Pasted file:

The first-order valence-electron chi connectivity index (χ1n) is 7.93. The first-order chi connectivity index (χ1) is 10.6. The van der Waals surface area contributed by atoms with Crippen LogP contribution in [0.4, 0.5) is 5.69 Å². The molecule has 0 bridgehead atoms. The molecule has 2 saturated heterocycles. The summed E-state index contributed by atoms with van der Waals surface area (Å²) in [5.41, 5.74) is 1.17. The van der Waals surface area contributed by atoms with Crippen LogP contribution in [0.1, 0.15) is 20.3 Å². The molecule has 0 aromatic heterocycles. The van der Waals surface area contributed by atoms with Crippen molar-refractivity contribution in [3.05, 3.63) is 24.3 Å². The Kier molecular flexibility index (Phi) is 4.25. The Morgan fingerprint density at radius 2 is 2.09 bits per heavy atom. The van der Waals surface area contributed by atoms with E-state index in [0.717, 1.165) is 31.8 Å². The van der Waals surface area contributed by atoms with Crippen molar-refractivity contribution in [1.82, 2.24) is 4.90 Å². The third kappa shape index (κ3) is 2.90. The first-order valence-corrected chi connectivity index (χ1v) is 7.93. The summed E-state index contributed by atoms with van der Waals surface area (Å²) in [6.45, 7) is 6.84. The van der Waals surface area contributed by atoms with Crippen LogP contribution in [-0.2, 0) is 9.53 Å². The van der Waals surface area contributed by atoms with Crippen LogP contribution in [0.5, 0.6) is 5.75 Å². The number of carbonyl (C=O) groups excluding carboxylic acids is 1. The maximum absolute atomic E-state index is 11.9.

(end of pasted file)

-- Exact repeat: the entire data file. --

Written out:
The first-order valence-electron chi connectivity index (χ1n) is 7.93. The first-order chi connectivity index (χ1) is 10.6. The van der Waals surface area contributed by atoms with Crippen LogP contribution in [0.4, 0.5) is 5.69 Å². The molecule has 0 bridgehead atoms. The molecule has 2 saturated heterocycles. The summed E-state index contributed by atoms with van der Waals surface area (Å²) in [5.41, 5.74) is 1.17. The van der Waals surface area contributed by atoms with Crippen LogP contribution in [0.1, 0.15) is 20.3 Å². The molecule has 0 aromatic heterocycles. The van der Waals surface area contributed by atoms with Crippen molar-refractivity contribution in [3.05, 3.63) is 24.3 Å². The Kier molecular flexibility index (Phi) is 4.25. The Morgan fingerprint density at radius 2 is 2.09 bits per heavy atom. The van der Waals surface area contributed by atoms with E-state index in [0.717, 1.165) is 31.8 Å². The van der Waals surface area contributed by atoms with Crippen molar-refractivity contribution in [1.82, 2.24) is 4.90 Å². The third kappa shape index (κ3) is 2.90. The first-order valence-corrected chi connectivity index (χ1v) is 7.93. The summed E-state index contributed by atoms with van der Waals surface area (Å²) in [6.45, 7) is 6.84. The van der Waals surface area contributed by atoms with Crippen LogP contribution in [-0.2, 0) is 9.53 Å². The van der Waals surface area contributed by atoms with Crippen LogP contribution in [0.5, 0.6) is 5.75 Å². The number of carbonyl (C=O) groups excluding carboxylic acids is 1. The maximum absolute atomic E-state index is 11.9.